second-quarter earnings increased 49%, and the company said it should beat estimates for the full year, but investors were selling after the appliance maker released its results.
The company reported Thursday that it had earnings of $94 million, or $1.35 a share, for the second quarter, up from $63 million, or 91 cents a share, in the same period last year.
"This performance reflects the solid contributions from our global businesses and brands, including the introductions of innovative new products worldwide," Whirlpool's Chairman and CEO David R. Whitwam said in a prepared statement. "The results also demonstrate the positive impact from continuous improvements in productivity, and from actions we are taking to align the company's cost structure with current economic and industry conditions."
Whirlpool's sales for the quarter were $2.99 billion, up 9% from $2.74 billion reported for the second quarter of 2002. Earnings beat the consensus estimate of analysts surveyed by Thomson First Call of $1.31 a share.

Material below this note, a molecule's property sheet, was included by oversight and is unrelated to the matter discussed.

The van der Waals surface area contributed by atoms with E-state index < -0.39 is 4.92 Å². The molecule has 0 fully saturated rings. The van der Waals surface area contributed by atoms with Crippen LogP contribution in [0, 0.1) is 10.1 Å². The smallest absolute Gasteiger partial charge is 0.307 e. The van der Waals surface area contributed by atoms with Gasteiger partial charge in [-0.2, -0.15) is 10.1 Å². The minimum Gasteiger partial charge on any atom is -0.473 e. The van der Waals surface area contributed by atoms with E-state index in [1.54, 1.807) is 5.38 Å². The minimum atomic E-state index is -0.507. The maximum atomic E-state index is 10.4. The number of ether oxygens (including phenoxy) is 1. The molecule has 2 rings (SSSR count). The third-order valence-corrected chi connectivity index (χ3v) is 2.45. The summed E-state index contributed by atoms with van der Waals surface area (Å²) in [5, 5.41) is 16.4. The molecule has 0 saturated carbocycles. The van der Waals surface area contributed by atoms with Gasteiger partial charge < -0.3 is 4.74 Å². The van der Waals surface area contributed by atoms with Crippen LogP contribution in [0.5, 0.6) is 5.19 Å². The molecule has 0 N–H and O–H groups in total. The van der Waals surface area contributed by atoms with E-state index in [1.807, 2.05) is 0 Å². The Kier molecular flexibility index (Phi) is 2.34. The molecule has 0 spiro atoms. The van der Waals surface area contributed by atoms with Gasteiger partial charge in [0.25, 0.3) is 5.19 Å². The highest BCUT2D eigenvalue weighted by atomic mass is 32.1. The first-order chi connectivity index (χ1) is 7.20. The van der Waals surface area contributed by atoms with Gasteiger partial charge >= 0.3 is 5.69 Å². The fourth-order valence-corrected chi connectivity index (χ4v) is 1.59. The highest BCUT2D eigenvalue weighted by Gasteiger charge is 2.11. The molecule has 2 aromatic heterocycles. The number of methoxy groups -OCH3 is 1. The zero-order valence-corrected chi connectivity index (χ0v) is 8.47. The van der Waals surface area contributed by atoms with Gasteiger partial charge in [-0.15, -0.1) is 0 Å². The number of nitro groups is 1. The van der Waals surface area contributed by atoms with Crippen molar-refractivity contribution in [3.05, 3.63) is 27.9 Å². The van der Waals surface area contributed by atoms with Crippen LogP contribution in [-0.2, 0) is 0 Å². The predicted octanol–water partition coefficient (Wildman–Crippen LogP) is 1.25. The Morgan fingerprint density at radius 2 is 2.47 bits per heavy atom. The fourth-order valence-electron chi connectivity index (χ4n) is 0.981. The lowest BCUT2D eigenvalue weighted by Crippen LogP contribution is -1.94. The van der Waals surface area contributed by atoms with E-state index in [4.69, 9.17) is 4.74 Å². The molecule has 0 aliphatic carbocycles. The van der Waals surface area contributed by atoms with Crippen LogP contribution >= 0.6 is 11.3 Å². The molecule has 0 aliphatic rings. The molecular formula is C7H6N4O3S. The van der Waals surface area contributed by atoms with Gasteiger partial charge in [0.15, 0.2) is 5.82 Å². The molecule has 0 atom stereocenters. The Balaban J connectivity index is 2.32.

Despite the news, investors sold the stock after analysts at Credit Suisse First Boston said that while Whirlpool's revenue gains were stronger than expected, operating margins were a little weak.
The company's shares were recently down $3, or 4.6%, to $62.95.
In the second quarter, Whirlpool booked a gain of $13.5 million, or 19 cents a share, related to a change in its retiree health-care plan, and charges of $11 million, or 16 cents a share, for the costs of a product recall.
For the full year, Whirlpool affirmed its earnings outlook of $5.90 to $6.10 a share. Analysts are looking for a profit of $5.53 a share.